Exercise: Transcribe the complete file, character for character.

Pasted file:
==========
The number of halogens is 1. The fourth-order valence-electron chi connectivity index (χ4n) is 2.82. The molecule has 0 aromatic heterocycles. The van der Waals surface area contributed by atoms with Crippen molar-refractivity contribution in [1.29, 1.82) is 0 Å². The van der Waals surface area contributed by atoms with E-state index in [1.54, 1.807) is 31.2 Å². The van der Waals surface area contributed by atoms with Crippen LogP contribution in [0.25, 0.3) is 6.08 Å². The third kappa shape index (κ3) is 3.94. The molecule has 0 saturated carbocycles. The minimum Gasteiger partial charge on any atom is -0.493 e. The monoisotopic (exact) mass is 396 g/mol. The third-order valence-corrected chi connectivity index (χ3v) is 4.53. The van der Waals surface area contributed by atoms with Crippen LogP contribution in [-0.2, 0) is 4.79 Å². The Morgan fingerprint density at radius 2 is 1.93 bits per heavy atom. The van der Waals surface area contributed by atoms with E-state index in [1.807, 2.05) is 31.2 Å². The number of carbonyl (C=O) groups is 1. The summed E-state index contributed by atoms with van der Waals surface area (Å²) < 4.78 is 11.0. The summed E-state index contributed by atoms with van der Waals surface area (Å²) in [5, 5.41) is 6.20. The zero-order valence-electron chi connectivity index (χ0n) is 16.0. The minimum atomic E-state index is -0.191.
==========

The number of halogens is 1. The fourth-order valence-electron chi connectivity index (χ4n) is 2.82. The molecule has 0 aromatic heterocycles. The van der Waals surface area contributed by atoms with Crippen molar-refractivity contribution in [1.29, 1.82) is 0 Å². The van der Waals surface area contributed by atoms with E-state index in [1.54, 1.807) is 31.2 Å². The van der Waals surface area contributed by atoms with Crippen LogP contribution in [0.25, 0.3) is 6.08 Å². The third kappa shape index (κ3) is 3.94. The molecule has 0 saturated carbocycles. The minimum Gasteiger partial charge on any atom is -0.493 e. The monoisotopic (exact) mass is 396 g/mol. The third-order valence-corrected chi connectivity index (χ3v) is 4.53. The van der Waals surface area contributed by atoms with Crippen LogP contribution in [-0.2, 0) is 4.79 Å². The Morgan fingerprint density at radius 2 is 1.93 bits per heavy atom. The van der Waals surface area contributed by atoms with E-state index in [1.807, 2.05) is 31.2 Å². The number of carbonyl (C=O) groups is 1. The summed E-state index contributed by atoms with van der Waals surface area (Å²) < 4.78 is 11.0. The summed E-state index contributed by atoms with van der Waals surface area (Å²) in [5, 5.41) is 6.20. The zero-order valence-electron chi connectivity index (χ0n) is 16.0. The minimum atomic E-state index is -0.191.